This tendency towards an increased emphasis on emotions at work can be found, for example, in how authorities such as the Swedish Social Insurance Agency have for more than a decade had the written goal of improving the public’s ”confidence” in the authority. This was introduced into the business through the 2010 appropriation letter which read:
The Swedish Social Insurance Agency must report on how the authority works to improve confidence in the Swedish Social Insurance Agency. The authority must also report on how it works to improve customers’ ratings regarding the Swedish Social Insurance Agency’s treatment and how differences in customer satisfaction are to be reduced between customer groups.
From now on, public attitudes should be made subject to processing. And the Swedish Social Insurance Agency was not alone in this turnaround. Other authorities had had similar wording before. A few years earlier, in 2007, the Swedish Tax Agency had undergone the same change through the wording that ”Citizens and companies shall have confidence in the Tax Agency’s activities” written in the appropriation letter.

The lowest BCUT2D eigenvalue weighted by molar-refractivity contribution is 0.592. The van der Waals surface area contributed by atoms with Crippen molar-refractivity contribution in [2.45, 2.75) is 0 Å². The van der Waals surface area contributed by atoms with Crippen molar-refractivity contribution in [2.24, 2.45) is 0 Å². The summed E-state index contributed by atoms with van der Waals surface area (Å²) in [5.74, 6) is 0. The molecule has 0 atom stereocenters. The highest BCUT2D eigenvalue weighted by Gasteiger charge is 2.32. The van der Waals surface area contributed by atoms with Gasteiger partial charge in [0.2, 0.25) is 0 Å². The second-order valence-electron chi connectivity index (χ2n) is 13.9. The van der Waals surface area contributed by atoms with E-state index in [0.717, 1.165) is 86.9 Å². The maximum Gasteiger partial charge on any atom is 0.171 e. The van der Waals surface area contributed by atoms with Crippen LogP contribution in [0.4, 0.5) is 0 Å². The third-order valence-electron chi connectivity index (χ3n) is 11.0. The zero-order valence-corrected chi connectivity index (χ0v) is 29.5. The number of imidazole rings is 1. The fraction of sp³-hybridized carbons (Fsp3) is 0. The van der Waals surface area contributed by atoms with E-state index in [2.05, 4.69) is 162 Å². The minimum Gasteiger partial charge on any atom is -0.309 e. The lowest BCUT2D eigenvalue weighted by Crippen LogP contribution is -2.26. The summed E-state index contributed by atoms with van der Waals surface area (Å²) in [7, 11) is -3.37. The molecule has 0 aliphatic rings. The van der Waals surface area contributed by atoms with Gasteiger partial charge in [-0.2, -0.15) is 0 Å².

Loss of trust
It is important to note that trust in authorities has generally declined as decision-making has become systematized and technocratic. In both Swedish and international research, researchers have, for example, commented on how there is a built-in paradox in the authorities’ quest for legal certainty and equal treatment. The more abstract and impersonal they become, the more alien the bureaucratic processes are perceived. Their principles are often perceived to conflict with people’s lived needs and produce crises of confidence in society’s administrative apparatus.
After the 2005 decision to nationalize the country’s 21 county insurance funds and to form a state authority, in order to ”improve the conditions for uniform application of law”, the Swedish Social Insurance Agency had received poor ratings in a number of different surveys. Through statistical measuring instruments such as: ”Förtroendebarometern” (Eng. eg ”Confidence Barometer” and ”Nöjd-kund-index” (Eng. eg Customer satisfaction index) it had been discovered that the Swedish Social Insurance Agency’s operations were perceived as square and ”complicated”. Many insured felt ”inhumanely” treated and perceived bureaucracy as alien.